Managing these expectations is an issue, particularly for Government which collects and stores vast volumes of spatial data.

Government is in a unique position as the only organisation that has the power to compel people to provide it with information. But the question is, the fundamental question, is government best placed to exploit this data - to analyse it, to drive new insights, to add value? It's often argued that government - I'm talking about government in a generic sense - lacks the imagination and there's a lack of incentives for it to add true value to the immense data it holds.5

There's some truth to this argument, no question, but we need to view the data we collect as part of the national information infrastructure and managed appropriately.

Government's management of data, of spatial information in particular, has been fragmented due to legacy governance and technical arrangements.

We need to lead here, not only in the better regulation and management of data, but also in our vision for the way it's used. No single data custodian is equipped to resolve national information management coordination, but government leadership is essential given a key responsibility of government is to provide a framework that allows business to operate effectively and efficiently.

Take for example the management of privacy legislation. Inconsistent, fragmented and multi-layered privacy regulation has muddied the compliance waters. Legal complexity has regularly gotten in the way of information sharing between government agencies, and between agencies and organisations.

The de-personalisation of business-essential information can both protect individual rights and stimulate economic activity if data owners and users are confident in the framework of privacy protections. While jurisdictions have made various degrees of progress in achieving maturity for their spatial information frameworks, there is still a long way to go.

Government and open data

Government has tended to see the data we collect as by-product of what we do, rather than as an initiator of what we can do - to drive new insights, to deliver more targeted customer services.

The value of data, of location information, is latent. It requires innovative analysis to realise the benefits. To extract the most value from data held by government we need to make it readily available to the private sector and citizens - to make it truly open.

We are committed to regularly publishing the data we hold - and that we publish much more of it in machine readable form.

Our record to date has been pretty poor, but we're committed, and we will catch up with the likes of the UK and US, which has published more than 200,000 data sets.

The establishment of data.gov.au and the publication of the Principles on Open Public Sector Information (PSI) have been important steps in opening up the data held by Commonwealth agencies for re-use.

The current Australian Government's Principles on open public sector information state that open access should be our default position - this is consistent with the position of the US.

And, as recommended by the Government 2.0 Taskforce, the information must be truly open. So unless there are good reasons to the contrary, government information should be:

 free

 easily discoverable  based on open standards and therefore machine-readable  properly documented and therefore understandable, and  licensed to be freely reusable and transformable.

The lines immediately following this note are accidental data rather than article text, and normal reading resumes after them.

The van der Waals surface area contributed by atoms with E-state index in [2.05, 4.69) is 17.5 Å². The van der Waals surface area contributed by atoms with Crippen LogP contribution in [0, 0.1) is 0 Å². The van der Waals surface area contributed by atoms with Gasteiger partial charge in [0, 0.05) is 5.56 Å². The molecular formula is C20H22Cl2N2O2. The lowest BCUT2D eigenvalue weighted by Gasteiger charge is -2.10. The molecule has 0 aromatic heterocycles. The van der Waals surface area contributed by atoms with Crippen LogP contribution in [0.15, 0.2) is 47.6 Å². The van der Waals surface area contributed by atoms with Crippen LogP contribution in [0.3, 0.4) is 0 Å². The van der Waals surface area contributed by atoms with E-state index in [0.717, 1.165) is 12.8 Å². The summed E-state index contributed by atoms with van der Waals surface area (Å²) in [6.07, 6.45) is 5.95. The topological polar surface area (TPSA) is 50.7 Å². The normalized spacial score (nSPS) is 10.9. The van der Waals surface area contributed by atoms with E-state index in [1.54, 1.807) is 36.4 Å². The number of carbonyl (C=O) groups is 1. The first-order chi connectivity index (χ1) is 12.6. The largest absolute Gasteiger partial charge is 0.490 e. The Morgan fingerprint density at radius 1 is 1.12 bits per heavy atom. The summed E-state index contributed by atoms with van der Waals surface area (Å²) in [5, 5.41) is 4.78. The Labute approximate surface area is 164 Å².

We must and we will do more to better utilise government data. There is no value to government, to society, to hold onto this information, to store it in a dusty digital cupboard somewhere. The value of government data, both spatial and otherwise, is waiting to be unleashed and I encourage agencies, I implore them, to unleash the untapped, the latent potential of the data government holds.

Changing roles

The number parties involved in generating, managing and providing spatial information has increased significantly over the past 10 years - especially in non-government sectors, where technology has empowered businesses and individuals to more cheaply collect and analyse their own data, for their own specific needs.

And both the private sector and the public are adopting a much greater role in sourcing and managing spatial information.

The private sector's role is only going to grow, as consumers become more involved, more informed and even more demanding about the amount and quality of data available. This will have a significant impact on the role of governments in managing and making available spatial information.

The private sector is beginning to compete with government sources of information. The dynamic will continue to shift.

Longer term, governments' involvement in collecting, storing and maintaining data will depend on a number of factors, including cost, market capability, and legal and security issues.

However, one area where government's role won't, or at least is unlikely to change is in the need for a reference framework of spatial information as an essential information base - both for government policy and planning and for use by the private sector.

The FSDF

This is where the Spatial Information Council comes in. After years of debate, ANZLIC has implemented the first - and long-awaited - comprehensive national policy framework for Australia and New Zealand. The Foundation Spatial Data Framework is the result of a very successful collaborative partnership between the nine governments of Australia, New Zealand, NICTA, the CSIRO, and the CRC for Spatial Information.

The framework provides a common reference for the assembly and maintenance of Australian and New Zealand foundation level spatial data, which, importantly, will be made available to all users of spatial information - government, industry, research and academic sectors, and the public.

Today I'm happy to announce that my department has successfully forged a Research Alliance with the Commonwealth, NICTA, CSIRO, and the CRC for Spatial Information to provide technical leadership to implement the Foundation Spatial Data Framework.